Manuel A. Galguera of Miami, FL submitted this article about the International Medical Congress Medal. Thank you. -Editor
Charles E. Barber (1840-1917) was a master steel engraver and the sixth Chief Engraver of the U.S Mint in Philadelphia. He designed more United States coins and medals than any
Among coin collectors and numismatists, Barber is best known for his 1892 to 1916 series of dimes, quarters and half dollars, caller the “Barber Head” coins, but also he is
recognized by his Medals designed and engraved. Among the medals designed by Barber on occasion of special events of the country is the “1887 International Medical Congress Medal”
(Bronze, 76 mm). The obverse, the bust of George Washington with the inscription: UNITED STATES OF AMERICA/FOUNDER OF THE REPUBLIC. On the reverse: INTERNATIONAL MEDICAL
CONGRESS/N.S. DAVIS PRES. J. B. HAMILTON, SEC GEN E.S.F. ARNOLD, TREAS. J. M. TONER, REG/ WASHINGTON 1887.
The group of figures on the reverse of the medal is intended to symbolize medicine. Asclepius, a god of medicine in ancient Greek religion, is here represented as a noble and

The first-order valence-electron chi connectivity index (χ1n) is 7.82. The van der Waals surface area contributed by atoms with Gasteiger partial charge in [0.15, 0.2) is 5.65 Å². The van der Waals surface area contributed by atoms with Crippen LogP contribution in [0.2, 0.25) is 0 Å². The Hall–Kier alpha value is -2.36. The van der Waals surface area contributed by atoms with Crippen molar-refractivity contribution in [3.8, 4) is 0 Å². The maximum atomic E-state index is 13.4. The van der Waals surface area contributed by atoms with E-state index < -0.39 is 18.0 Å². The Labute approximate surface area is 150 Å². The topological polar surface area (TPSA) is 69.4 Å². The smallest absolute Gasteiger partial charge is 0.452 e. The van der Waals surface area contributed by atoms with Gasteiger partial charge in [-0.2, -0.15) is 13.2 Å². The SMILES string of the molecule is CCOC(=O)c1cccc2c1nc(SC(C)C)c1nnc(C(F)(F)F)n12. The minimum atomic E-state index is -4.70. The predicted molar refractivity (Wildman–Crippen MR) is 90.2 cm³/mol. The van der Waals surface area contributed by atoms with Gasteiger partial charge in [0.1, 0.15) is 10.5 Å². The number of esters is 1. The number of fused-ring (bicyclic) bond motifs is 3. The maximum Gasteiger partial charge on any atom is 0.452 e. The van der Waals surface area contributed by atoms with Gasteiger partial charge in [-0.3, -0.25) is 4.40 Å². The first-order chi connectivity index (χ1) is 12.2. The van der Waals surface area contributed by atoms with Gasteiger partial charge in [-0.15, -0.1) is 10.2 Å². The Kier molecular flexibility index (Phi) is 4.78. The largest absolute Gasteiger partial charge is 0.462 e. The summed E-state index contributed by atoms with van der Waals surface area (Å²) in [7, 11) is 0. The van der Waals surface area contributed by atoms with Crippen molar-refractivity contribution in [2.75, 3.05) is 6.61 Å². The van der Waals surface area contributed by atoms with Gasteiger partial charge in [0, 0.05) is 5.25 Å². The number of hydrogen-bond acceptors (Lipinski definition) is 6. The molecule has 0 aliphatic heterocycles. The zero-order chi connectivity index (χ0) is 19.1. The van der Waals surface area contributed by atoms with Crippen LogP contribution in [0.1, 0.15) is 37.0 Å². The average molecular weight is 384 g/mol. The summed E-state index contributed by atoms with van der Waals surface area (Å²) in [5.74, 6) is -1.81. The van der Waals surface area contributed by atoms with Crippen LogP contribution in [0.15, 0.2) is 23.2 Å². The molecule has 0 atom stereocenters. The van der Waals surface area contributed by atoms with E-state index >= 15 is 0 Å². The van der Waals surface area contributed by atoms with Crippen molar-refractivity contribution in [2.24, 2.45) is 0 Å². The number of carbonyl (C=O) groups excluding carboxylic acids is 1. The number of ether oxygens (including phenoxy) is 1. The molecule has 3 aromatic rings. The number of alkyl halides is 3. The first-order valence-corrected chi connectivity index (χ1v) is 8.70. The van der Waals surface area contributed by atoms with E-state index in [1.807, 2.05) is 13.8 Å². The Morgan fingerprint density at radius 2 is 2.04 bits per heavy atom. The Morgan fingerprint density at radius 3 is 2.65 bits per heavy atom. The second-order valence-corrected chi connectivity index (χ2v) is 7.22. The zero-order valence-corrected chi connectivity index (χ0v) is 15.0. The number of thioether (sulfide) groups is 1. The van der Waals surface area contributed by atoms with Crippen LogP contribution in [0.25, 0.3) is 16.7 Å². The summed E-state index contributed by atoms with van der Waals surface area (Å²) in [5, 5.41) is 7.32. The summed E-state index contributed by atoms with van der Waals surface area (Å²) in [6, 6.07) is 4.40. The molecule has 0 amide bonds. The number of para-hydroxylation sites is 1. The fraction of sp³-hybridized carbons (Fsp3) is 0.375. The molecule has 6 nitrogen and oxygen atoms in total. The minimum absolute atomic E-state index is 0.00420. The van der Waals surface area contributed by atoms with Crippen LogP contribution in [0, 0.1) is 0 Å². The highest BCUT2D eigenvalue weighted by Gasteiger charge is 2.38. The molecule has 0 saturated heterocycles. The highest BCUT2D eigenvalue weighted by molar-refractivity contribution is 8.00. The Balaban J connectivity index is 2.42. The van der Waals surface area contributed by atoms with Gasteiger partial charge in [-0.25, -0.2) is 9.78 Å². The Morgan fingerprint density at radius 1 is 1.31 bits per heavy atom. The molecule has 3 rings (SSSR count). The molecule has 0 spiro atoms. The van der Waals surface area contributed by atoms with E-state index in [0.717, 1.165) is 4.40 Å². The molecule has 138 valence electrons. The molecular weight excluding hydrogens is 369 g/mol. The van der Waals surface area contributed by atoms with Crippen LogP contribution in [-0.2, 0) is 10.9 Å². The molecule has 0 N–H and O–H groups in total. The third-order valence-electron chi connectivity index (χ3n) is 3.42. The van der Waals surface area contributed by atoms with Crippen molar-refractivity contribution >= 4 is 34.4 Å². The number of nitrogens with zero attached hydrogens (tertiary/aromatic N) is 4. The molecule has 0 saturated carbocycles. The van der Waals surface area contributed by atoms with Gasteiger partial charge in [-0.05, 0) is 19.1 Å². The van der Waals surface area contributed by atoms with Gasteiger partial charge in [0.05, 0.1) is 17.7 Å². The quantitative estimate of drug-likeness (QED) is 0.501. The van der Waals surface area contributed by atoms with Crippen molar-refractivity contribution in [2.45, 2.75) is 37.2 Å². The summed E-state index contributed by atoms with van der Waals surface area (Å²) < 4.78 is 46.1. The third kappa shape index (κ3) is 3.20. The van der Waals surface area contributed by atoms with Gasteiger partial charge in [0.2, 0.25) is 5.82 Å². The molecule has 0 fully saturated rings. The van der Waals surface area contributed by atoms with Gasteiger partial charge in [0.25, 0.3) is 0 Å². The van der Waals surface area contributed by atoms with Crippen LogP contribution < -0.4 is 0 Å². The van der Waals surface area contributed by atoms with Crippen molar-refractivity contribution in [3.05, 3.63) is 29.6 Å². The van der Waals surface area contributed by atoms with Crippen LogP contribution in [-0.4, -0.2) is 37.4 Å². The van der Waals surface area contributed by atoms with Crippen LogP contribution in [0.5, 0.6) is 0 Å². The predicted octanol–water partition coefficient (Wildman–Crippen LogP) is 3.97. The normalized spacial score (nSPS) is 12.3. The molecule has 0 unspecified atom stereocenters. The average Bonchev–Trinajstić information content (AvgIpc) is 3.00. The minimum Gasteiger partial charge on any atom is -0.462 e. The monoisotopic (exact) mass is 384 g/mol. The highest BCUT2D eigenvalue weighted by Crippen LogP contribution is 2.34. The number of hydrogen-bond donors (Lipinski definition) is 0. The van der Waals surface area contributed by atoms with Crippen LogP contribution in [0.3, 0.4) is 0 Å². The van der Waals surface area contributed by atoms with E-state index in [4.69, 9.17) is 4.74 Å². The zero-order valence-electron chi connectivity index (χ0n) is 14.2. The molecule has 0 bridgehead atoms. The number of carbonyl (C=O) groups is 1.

venerable form, draped in classic costume, seated, holding his staff entwined by a serpent, and attentively examining a sick child, being held on his mother’s lap, who is
seated on a low stool. Two men are represented as standing soliciting the services of the physician, one with a staff and bandaged head, the other supporting himself upon a
The Congress was the ninth celebrated in United States with the participation of American and foreign doctors who met in Washington D.C. to share their experiences and
treatments of different diseases, the medal that was engraved in the U.S. Mint was sold to all participants at a cost of 5 dollars.(2)
1.-Toner, J.M. History of the medal on the ninth international medical congress. JAMA, December 15, 1888, p. 851
2.-Journal of American Medical Association. July 30, 1887, p. 159
Wayne Homren, Editor
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